The Psalmist declared:
“God stands in the congregation of the mighty; He judges among the gods.” (Psalm 82:1).
What does this passage mean? One author has well written:
“Much scholarly debate has occurred over the identity of these “gods” of the divine council. Are they human judges who merely represent divine justice or are they actual divine beings? I am convinced that they are Yahweh’s heavenly host of divine beings surrounding his throne, referred to with the technical term, “Sons of God.” Here’s why…First off, the Psalm itself uses the Hebrew word “Elohim” which is accurately translated as “gods.” As much as Christians have been conditioned to think that the Bible says there are no other gods that exist but Yahweh, this simply is not biblical. I have explained elsewhere, based on orthodox scholars smarter than me (see here and here and here), that the Hebrew word for “gods,” elohim, is not a metaphor, and it is not polytheistic. It is a reference to created yet divine beings that we sometimes imprecisely refer to as “angels.” They are biblically referred to as “holy ones” (Deut 33: 2-3; Heb 2: 2), “host of heaven” (1 King 22: 19-23) or “Sons of God” (Job 1: 6; 38: 7). Both the Old Testament and the New Testament refer to false gods as having demonic spiritual reality behind their earthly façade (Deut 32: 17; Psa 95: 5-6 LXX; Psa 106: 37-38; 1 Cor 8: 4-6; 10: 18-20). It is not polytheistic or henotheistic to acknowledge this biblical reality. But it does open up a view of the world that includes supernatural agents other than Yahweh and “angels” who interact with humans in history. Psalm 89 clarifies this “assembly of gods” as being divine, not human, because it is in the heavens, not on earth. Psalm 89: 5–7 5 Let the heavens praise your wonders, O Yahweh, your faithfulness in the assembly of the holy ones! 6 For who in the skies can be compared to Yahweh? Who among the gods is like Yahweh, 7 a God greatly to be feared in the council of the holy ones, and awesome above all who are around him? In this text, we see that there is an assembly of gods/ holy ones who surround Yahweh in the heavens. The text explicitly calls the assembly of Yahweh’s holy ones “gods.” But it uses the hypothetical question of incomparability with Yahweh, “who among the gods is like Yahweh?” The implied answer is none of them. They are gods, but not in the same sense as Yahweh is God. So, there you have it. The Bible itself saying that there are gods, but they are not the same kind of divinity as Yahweh. But they are called “gods.” Something that makes Evangelical Christians skittish, but something one must accept if one accepts the Evangelical principle of Sola Scriptura. If the Bible says it, it’s true, regardless of where our pre-conceived biases may lean…. Jesus, God in the flesh, used this very Psalm 82 to justify his claims to deity in John 10: 31-39. So if Jesus himself exegetes Psalm 82 gods to be divine, then we need to agree with the author and finisher of our faith…. Jesus did not claim to be a representative human judge like other Israelite judges as some propose. That would have been a denial of his deity. Jesus was claiming to be divine. He was defining Sons of God as actual divine beings, not mere human judges. And his point in reciting Psalm 82 was to prove to them that his own claim to divinity was not blasphemous because they already accepted other beings has having divinity.” (Brian Godawa, Psalm 82: The Divine Council Of The Gods, The Judgment Of The Watchers, & The Inheritance Of The Nations, 74-108 (Kindle Edition); Los Angeles, CA; Embedded Pictures Publishing)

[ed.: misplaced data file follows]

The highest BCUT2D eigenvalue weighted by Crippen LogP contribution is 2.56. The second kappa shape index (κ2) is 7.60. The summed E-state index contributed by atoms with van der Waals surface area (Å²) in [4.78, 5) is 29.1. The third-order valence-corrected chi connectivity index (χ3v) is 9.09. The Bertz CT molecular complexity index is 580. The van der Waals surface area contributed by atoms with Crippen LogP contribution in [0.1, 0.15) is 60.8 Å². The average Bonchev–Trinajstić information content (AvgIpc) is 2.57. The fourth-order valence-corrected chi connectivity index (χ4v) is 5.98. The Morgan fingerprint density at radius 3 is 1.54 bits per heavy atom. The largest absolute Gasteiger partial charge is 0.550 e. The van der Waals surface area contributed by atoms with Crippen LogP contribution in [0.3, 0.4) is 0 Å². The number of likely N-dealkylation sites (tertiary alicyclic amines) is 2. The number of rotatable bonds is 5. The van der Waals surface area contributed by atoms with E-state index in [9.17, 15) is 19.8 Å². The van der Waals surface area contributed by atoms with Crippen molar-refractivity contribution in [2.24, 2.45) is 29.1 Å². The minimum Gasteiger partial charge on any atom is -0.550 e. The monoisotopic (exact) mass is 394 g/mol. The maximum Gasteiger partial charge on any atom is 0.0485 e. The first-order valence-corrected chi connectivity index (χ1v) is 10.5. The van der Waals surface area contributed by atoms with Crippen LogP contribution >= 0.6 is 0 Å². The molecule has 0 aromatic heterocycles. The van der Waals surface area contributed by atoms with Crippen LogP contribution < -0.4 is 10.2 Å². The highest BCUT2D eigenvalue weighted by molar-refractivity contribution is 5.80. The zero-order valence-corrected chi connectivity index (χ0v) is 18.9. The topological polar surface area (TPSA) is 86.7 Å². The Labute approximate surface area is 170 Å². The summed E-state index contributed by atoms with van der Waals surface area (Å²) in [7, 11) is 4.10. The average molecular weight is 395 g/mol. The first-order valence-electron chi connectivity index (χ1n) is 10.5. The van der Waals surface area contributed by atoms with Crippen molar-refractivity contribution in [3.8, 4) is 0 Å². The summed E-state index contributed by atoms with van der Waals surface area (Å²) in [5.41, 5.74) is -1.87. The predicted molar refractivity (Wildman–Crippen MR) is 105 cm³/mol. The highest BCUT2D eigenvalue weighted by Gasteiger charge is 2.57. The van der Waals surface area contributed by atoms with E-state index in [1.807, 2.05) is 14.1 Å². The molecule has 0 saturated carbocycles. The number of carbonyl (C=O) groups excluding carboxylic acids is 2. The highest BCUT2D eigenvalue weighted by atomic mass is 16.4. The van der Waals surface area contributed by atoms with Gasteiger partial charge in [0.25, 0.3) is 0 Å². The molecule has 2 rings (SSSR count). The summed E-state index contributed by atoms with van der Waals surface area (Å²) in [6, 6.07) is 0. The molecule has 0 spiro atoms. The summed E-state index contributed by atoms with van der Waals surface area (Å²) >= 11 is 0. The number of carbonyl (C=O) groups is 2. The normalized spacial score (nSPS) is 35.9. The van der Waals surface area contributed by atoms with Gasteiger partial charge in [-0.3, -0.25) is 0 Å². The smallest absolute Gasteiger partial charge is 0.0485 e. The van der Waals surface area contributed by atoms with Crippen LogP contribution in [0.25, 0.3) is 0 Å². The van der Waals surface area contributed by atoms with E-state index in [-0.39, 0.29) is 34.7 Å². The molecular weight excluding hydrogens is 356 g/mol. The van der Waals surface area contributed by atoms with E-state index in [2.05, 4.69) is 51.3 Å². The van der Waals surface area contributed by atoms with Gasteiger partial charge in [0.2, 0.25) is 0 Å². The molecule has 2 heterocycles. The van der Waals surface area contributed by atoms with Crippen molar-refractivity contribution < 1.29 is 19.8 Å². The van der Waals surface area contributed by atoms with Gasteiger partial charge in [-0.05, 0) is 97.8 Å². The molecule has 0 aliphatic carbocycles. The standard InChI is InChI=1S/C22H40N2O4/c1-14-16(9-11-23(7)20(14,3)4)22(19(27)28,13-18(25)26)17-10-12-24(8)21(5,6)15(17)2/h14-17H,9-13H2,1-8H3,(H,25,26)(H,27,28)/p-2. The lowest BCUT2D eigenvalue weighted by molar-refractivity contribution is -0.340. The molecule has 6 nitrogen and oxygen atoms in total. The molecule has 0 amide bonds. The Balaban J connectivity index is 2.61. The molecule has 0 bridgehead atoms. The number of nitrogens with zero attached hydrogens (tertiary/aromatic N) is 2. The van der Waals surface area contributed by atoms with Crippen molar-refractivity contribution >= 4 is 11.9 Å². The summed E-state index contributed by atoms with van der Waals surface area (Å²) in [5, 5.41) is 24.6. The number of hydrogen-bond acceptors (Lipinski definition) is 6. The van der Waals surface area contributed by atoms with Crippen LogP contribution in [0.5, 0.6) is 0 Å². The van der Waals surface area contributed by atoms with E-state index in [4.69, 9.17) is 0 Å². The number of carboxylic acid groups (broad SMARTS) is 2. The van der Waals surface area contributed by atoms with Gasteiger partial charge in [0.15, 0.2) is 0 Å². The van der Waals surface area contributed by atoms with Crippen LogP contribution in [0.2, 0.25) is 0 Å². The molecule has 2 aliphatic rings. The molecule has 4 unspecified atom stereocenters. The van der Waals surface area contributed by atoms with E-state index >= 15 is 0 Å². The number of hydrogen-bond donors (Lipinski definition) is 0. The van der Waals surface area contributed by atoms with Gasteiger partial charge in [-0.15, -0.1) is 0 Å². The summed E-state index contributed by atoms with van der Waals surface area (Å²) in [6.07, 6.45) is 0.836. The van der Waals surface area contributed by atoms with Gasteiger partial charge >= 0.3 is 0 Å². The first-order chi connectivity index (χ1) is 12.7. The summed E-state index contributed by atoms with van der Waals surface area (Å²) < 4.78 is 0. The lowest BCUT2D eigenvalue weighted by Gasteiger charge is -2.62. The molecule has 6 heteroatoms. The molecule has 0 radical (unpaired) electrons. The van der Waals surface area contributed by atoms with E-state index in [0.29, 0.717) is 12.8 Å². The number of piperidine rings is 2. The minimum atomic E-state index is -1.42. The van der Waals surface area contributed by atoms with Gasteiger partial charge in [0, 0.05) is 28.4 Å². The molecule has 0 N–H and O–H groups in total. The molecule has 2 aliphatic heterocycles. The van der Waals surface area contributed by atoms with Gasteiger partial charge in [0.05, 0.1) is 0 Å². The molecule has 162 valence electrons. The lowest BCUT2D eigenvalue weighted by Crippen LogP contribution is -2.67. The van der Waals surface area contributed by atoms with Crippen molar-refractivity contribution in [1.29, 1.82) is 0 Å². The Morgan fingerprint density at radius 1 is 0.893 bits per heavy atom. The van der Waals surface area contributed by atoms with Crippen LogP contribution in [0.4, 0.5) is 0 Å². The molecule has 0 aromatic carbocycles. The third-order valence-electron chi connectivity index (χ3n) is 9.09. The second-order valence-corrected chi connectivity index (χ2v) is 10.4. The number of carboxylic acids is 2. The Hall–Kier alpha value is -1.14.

What we are seeing today is a war between God and the fallen angels who are masquerading as “gods” and “goddesses” to the people of the world. Yet as Psalm 82 reminds us, God and His people will be the victors!
Tell me, whose side are you standing on?